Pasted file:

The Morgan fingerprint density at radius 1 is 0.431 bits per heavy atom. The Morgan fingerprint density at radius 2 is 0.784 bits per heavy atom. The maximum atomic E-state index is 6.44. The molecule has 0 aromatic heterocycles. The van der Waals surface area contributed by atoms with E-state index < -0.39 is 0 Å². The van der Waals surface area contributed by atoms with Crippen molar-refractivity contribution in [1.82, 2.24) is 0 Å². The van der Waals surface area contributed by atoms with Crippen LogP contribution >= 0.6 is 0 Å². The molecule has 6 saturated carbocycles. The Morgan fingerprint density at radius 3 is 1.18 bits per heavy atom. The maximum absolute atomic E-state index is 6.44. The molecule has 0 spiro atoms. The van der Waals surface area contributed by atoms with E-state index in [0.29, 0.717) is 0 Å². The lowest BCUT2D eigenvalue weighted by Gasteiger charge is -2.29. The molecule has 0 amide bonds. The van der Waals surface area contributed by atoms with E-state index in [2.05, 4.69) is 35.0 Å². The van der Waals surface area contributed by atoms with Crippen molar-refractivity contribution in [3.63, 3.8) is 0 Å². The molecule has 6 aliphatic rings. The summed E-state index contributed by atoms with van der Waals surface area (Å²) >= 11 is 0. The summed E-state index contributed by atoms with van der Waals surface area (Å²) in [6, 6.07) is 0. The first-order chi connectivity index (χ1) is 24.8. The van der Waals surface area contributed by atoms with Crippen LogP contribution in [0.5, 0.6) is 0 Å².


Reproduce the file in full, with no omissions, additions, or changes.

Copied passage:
The Morgan fingerprint density at radius 1 is 0.431 bits per heavy atom. The Morgan fingerprint density at radius 2 is 0.784 bits per heavy atom. The maximum atomic E-state index is 6.44. The molecule has 0 aromatic heterocycles. The van der Waals surface area contributed by atoms with E-state index < -0.39 is 0 Å². The van der Waals surface area contributed by atoms with Crippen molar-refractivity contribution in [1.82, 2.24) is 0 Å². The van der Waals surface area contributed by atoms with Crippen LogP contribution >= 0.6 is 0 Å². The molecule has 6 saturated carbocycles. The Morgan fingerprint density at radius 3 is 1.18 bits per heavy atom. The maximum absolute atomic E-state index is 6.44. The molecule has 0 spiro atoms. The van der Waals surface area contributed by atoms with E-state index in [0.29, 0.717) is 0 Å². The lowest BCUT2D eigenvalue weighted by Gasteiger charge is -2.29. The molecule has 0 amide bonds. The van der Waals surface area contributed by atoms with E-state index in [2.05, 4.69) is 35.0 Å². The van der Waals surface area contributed by atoms with Crippen molar-refractivity contribution in [3.63, 3.8) is 0 Å². The molecule has 6 aliphatic rings. The summed E-state index contributed by atoms with van der Waals surface area (Å²) >= 11 is 0. The summed E-state index contributed by atoms with van der Waals surface area (Å²) in [6, 6.07) is 0. The first-order chi connectivity index (χ1) is 24.8. The van der Waals surface area contributed by atoms with Crippen LogP contribution in [0.5, 0.6) is 0 Å².